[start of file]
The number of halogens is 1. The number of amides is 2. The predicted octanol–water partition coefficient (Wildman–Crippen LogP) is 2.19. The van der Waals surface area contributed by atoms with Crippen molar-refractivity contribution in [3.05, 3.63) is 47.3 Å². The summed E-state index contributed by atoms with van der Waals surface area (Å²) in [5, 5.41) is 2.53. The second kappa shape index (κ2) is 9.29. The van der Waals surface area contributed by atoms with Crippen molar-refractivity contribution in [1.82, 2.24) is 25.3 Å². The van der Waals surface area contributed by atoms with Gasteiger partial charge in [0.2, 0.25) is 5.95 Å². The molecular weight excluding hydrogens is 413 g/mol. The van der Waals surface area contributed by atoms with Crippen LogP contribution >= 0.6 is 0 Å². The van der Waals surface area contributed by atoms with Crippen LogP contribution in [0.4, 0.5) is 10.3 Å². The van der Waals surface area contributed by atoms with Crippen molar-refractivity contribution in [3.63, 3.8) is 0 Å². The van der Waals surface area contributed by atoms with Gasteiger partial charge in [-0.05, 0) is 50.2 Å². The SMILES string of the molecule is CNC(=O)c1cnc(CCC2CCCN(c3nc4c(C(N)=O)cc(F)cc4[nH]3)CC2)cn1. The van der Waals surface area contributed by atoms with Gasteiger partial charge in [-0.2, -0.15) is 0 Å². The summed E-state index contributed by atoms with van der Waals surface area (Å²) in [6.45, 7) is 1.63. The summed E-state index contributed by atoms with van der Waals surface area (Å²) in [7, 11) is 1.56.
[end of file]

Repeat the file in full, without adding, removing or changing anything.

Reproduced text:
The number of halogens is 1. The number of amides is 2. The predicted octanol–water partition coefficient (Wildman–Crippen LogP) is 2.19. The van der Waals surface area contributed by atoms with Crippen molar-refractivity contribution in [3.05, 3.63) is 47.3 Å². The summed E-state index contributed by atoms with van der Waals surface area (Å²) in [5, 5.41) is 2.53. The second kappa shape index (κ2) is 9.29. The van der Waals surface area contributed by atoms with Crippen molar-refractivity contribution in [1.82, 2.24) is 25.3 Å². The van der Waals surface area contributed by atoms with Gasteiger partial charge in [0.2, 0.25) is 5.95 Å². The molecular weight excluding hydrogens is 413 g/mol. The van der Waals surface area contributed by atoms with Crippen LogP contribution >= 0.6 is 0 Å². The van der Waals surface area contributed by atoms with Crippen LogP contribution in [0.4, 0.5) is 10.3 Å². The van der Waals surface area contributed by atoms with Crippen molar-refractivity contribution in [3.63, 3.8) is 0 Å². The van der Waals surface area contributed by atoms with Gasteiger partial charge in [-0.05, 0) is 50.2 Å². The SMILES string of the molecule is CNC(=O)c1cnc(CCC2CCCN(c3nc4c(C(N)=O)cc(F)cc4[nH]3)CC2)cn1. The van der Waals surface area contributed by atoms with Gasteiger partial charge in [-0.2, -0.15) is 0 Å². The summed E-state index contributed by atoms with van der Waals surface area (Å²) in [6.45, 7) is 1.63. The summed E-state index contributed by atoms with van der Waals surface area (Å²) in [7, 11) is 1.56.